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Brimming dams pose severe threat

Brimming dams pose severe threat

SUNDAY, August 05, 2018
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People in western provinces urged to move to higher ground as more water to be released from reservoirs.

MANY dams in the western region are rapidly filling up due to heavy downpours, with the situation at Kaeng Krachan Dam being of the greatest concern.
The reservoir was expected to reach maximum capacity last night.

Brimming dams pose severe threat
The provinces of Phetchaburi, Kanchanaburi and Prachuap Khiri Khan are bracing for floods, as the Royal Irrigation Department (RID) issued a warning yesterday that many of the large dams in the area were nearly full from continuous rains.
More water will have to be released from the dams to keep the levels stable, but it could cause floods in the downstream areas, the RID said.

Brimming dams pose severe threat
The RID’s Smart Water Operation Centre reported that the water level in the Kaeng Krachan Dam in Phetchaburi, Srinagarind Dam and Vajiralongkorn Dam in Kanchanaburi and Pranburi Dam in Prachuap Khiri Khan had risen rapidly and all were close to full capacity.
The level in Kaeng Krachan Dam was at 99 per cent capacity yesterday, at Srinagarind Dam 87 per cent, at Vajiralongkorn Dam 84 per cent and at Pranburi Dam 78 per cent.
RID director-general Thongplew Kongjun said real-time information showed the water level at Kaeng Krachan Dam’s reservoir, as of yesterday, had risen to the critical level of 701 million cubic metres. The dam’s capacity is 710 million cubic metres.
Considering the continuous huge volumes of water inflows, Thongplew said the dam would be full by last night, sending the excess water through the spillways.

Brimming dams pose severe threat
According to the RID, the amount of water flowing into Kaeng Krachan Dam yesterday was 21.4 million cubic metres – far more than the outflow of 9.61 million cubic metres. It was expected that the water level in the reservoir would reach capacity by 10pm yesterday.
Thongplew assured that the drainage through the spillway would not damage the dam’s structure and the outflow would take around 32 hours to reach the lower part of the Phetchaburi River.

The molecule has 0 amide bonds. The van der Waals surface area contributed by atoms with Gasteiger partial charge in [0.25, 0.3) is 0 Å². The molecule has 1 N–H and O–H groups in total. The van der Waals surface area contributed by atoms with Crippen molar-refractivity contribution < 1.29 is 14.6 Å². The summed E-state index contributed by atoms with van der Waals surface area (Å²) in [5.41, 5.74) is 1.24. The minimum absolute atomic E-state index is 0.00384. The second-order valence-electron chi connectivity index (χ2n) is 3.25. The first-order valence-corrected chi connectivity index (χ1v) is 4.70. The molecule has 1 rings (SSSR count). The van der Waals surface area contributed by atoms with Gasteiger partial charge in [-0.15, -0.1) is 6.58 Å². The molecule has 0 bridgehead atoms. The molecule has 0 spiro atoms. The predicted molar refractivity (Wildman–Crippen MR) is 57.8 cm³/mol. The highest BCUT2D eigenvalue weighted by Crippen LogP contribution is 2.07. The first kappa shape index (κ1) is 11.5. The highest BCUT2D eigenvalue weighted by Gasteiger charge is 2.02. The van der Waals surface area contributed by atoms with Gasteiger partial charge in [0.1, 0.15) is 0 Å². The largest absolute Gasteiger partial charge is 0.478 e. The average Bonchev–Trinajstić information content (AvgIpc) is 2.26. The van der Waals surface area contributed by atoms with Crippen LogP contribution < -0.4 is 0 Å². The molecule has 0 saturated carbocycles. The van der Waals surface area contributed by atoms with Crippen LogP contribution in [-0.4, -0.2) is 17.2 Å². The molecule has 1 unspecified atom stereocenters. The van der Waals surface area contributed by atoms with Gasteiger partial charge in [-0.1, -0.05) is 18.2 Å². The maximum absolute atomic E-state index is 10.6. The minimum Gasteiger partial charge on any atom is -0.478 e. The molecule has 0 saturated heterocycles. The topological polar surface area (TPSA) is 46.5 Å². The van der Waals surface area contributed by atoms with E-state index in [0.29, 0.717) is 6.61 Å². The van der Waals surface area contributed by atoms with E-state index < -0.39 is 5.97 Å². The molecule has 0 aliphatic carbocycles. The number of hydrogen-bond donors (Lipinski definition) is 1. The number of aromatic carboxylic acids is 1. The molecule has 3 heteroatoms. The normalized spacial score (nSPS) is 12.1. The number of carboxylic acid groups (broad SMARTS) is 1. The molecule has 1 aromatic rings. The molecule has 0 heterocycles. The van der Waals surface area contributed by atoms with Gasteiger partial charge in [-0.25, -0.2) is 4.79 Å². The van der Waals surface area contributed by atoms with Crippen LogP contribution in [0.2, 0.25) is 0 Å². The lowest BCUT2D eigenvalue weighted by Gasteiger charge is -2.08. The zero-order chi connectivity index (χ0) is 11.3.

He urged people downstream to prepare for flooding.

Bureau warns of heavy rainfall
He said every increase of water drainage rate at 10 cubic metres per second through the Kaeng Krachan Dam’s spillway would raise the level in the Phetchaburi River by 10 to 15 centimetres and affect low-lying areas downstream.

Brimming dams pose severe threat
He urged people living along the river in Kaeng Krachan, Tha Yang, Ban Lat, Muang Phetchaburi and Ban Laem districts to closely monitor the water level in the river, move their belongings to higher ground, and evacuate children, elderly and sick persons from flood-risk areas.
Meteorological Department director-general Wanchai Sakudomchai warned that Thailand will receive more rain during the next few days as a result of the stronger southwestern monsoon, especially in western region, which is directly facing the monsoon.
Ben Petcharapiracht, a Phetchaburi resident, said people in the province were worried about the situation and actively preparing their homes for the expected flooding.
“Phetchaburi has experienced flooding three years in a row, which is very strange. But the people are most concerned about the period of this flood, as it is the first time I have heard the dam getting full, especially with three more months of rains to endure,” he said.